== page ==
The night created a rare occasion where past and present intersect, allowing the two to coexist, creating new memories for the future. Generations came together effortlessly, amplifying the significance and legend of Prince.

It was appropriately grand and continued past the encore of “Purple Rain,” when no one wanted to leave because the truth would set in shortly after; the idea that we have heard the last of the artist formerly known, but never forgotten as Prince.

For more information about Wolf Trap’s fall schedule, please visit their online calendar.

Wolf Trap National Park for the Performing Arts: 1645 Trap Rd. Vienna, VA; 703-255-1868;


Folk Rockers Dawes Come to Wolf Trap

Dawes has spent nine years perfecting the art of the soaring folk-rock singalong. With an impressive six albums in tow, the band is hitting the road this summer with a stop at Wolf Trap on August 24. We caught up with guitarist and songwriter Taylor Goldsmith on their new record, being compared to your heroes and what to expect from Dawes at their live show.

On Tap: Your sixth studio album Passwords was released on June 22. Can you tell me more about some of the themes and inspirations on this album?
Taylor Goldsmith: I think for anyone who works in any creative field – whether you’re a painter, writer or musician – the work that you do tends to reflect the however many years of your life have passed since you put out something else. Right now, we live in this interesting moment. Through politics, culture divides and technology, things are changing very fast and I think [those things] are constantly in the conversation and constantly on our minds. I felt like I needed to explore that in order for me to feel honest as a songwriter. If I’m trying to show people what’s been on my mind, I’ve got to talk about that stuff. Meanwhile, I was getting engaged and falling in love and so there’s a lot of that as well. But beyond that I feel like this album is the relationship between those two ideas: how my worldview and how my concerns for the future and more broad sense of fear are handled through the concept of falling in love.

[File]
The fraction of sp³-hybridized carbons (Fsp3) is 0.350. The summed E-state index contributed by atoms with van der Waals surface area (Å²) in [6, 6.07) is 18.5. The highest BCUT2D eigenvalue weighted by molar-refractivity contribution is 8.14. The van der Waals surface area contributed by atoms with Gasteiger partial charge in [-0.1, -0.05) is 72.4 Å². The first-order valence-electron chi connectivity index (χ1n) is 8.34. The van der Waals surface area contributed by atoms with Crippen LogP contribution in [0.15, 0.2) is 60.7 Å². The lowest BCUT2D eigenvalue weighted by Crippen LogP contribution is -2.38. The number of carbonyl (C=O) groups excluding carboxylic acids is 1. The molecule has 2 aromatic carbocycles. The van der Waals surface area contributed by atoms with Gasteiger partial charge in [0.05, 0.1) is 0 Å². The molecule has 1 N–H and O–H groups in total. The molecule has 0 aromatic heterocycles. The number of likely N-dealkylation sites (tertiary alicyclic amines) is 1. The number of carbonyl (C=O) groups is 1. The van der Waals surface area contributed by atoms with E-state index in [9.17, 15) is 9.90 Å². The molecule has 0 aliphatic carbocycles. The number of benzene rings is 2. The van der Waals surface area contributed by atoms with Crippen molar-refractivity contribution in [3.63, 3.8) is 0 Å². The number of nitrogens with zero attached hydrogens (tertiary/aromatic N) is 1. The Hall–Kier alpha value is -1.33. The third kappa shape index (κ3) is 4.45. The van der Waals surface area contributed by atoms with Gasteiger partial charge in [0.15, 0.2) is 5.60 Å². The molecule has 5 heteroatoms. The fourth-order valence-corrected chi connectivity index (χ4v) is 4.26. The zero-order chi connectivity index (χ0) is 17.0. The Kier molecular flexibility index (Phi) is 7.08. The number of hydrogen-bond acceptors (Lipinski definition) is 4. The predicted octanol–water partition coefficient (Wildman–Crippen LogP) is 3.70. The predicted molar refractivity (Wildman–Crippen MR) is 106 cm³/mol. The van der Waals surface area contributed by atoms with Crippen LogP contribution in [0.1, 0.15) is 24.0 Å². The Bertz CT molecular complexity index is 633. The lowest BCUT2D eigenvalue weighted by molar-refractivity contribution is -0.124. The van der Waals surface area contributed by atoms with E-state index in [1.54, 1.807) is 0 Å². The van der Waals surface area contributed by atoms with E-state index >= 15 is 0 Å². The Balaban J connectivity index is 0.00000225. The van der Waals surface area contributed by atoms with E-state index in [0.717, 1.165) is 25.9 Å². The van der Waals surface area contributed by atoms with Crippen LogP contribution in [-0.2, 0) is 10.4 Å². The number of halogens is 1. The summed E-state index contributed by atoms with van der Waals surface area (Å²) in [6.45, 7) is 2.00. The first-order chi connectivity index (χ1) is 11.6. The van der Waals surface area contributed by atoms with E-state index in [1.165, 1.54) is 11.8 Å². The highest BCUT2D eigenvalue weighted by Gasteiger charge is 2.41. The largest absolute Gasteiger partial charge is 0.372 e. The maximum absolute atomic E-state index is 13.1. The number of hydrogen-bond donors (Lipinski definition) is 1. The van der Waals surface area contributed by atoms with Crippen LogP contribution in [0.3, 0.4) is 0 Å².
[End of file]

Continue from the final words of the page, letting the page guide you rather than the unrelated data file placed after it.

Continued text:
OT: How did the process of writing and recording Passwords differ from your previous records?
We went back to working with our first producer who made our first two records, so that was really exciting. It required us to go into the studio a lot earlier than we planned, which meant some of us going in without knowing all the material. I feel like [that’s] true to a lot of music that we love. When we listen to certain Neil Young or Bob Dylan records, there’s always this sense of urgency – this sort of live attitude where you can tell that this group of musicians is learning the material as they’re going.

OT: Speaking of Neil Young and Bob Dylan, you are quite frequently compared to them and other similar artists. How do you feel about that?
We don’t mind them. It’s just an inevitability at this point. Anybody who is making music needs to be true to what is putting a smile on their own face or what is making them feel motivated or inspired. We’re not chasing down our heroes and trying to just do what they did, but we’re not trying to just shut our influences out. We’re going to do what comes naturally to us. With any artist, the work that they do is a hodgepodge of all of the stuff they’ve ever loved rather than us trying to like get a little heady and be like, “Well, how do we do something no one has ever done before?” I feel like that’s a pretty impossible way to approach representing yourself. I think you’ve just got to write what you write and make what you make, and hope that some sort of individuality shines through.